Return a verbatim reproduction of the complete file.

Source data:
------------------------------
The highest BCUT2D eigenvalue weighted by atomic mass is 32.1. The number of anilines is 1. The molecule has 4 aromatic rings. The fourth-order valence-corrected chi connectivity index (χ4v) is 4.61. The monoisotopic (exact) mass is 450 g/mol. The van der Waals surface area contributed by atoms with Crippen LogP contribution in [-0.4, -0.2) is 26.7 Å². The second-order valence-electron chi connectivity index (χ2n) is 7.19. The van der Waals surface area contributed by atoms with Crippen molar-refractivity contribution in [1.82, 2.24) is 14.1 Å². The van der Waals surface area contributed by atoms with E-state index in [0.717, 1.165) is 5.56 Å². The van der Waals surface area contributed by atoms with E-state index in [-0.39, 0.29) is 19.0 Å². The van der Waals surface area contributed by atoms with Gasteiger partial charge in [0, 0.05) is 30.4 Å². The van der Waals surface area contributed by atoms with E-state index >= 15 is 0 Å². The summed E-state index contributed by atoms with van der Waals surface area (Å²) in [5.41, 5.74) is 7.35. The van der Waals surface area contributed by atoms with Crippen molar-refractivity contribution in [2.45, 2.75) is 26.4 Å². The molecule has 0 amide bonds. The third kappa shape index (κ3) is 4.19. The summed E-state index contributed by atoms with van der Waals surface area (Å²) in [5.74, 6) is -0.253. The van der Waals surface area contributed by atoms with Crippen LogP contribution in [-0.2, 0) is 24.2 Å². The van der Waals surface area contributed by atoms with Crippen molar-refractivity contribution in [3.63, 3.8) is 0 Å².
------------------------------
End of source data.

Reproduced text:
The highest BCUT2D eigenvalue weighted by atomic mass is 32.1. The number of anilines is 1. The molecule has 4 aromatic rings. The fourth-order valence-corrected chi connectivity index (χ4v) is 4.61. The monoisotopic (exact) mass is 450 g/mol. The van der Waals surface area contributed by atoms with Crippen LogP contribution in [-0.4, -0.2) is 26.7 Å². The second-order valence-electron chi connectivity index (χ2n) is 7.19. The van der Waals surface area contributed by atoms with Crippen molar-refractivity contribution in [1.82, 2.24) is 14.1 Å². The van der Waals surface area contributed by atoms with E-state index in [0.717, 1.165) is 5.56 Å². The van der Waals surface area contributed by atoms with E-state index in [-0.39, 0.29) is 19.0 Å². The van der Waals surface area contributed by atoms with Gasteiger partial charge in [0, 0.05) is 30.4 Å². The van der Waals surface area contributed by atoms with E-state index >= 15 is 0 Å². The summed E-state index contributed by atoms with van der Waals surface area (Å²) in [5.41, 5.74) is 7.35. The van der Waals surface area contributed by atoms with Crippen molar-refractivity contribution in [2.45, 2.75) is 26.4 Å². The molecule has 0 amide bonds. The third kappa shape index (κ3) is 4.19. The summed E-state index contributed by atoms with van der Waals surface area (Å²) in [5.74, 6) is -0.253. The van der Waals surface area contributed by atoms with Crippen LogP contribution in [-0.2, 0) is 24.2 Å². The van der Waals surface area contributed by atoms with Crippen molar-refractivity contribution in [3.63, 3.8) is 0 Å².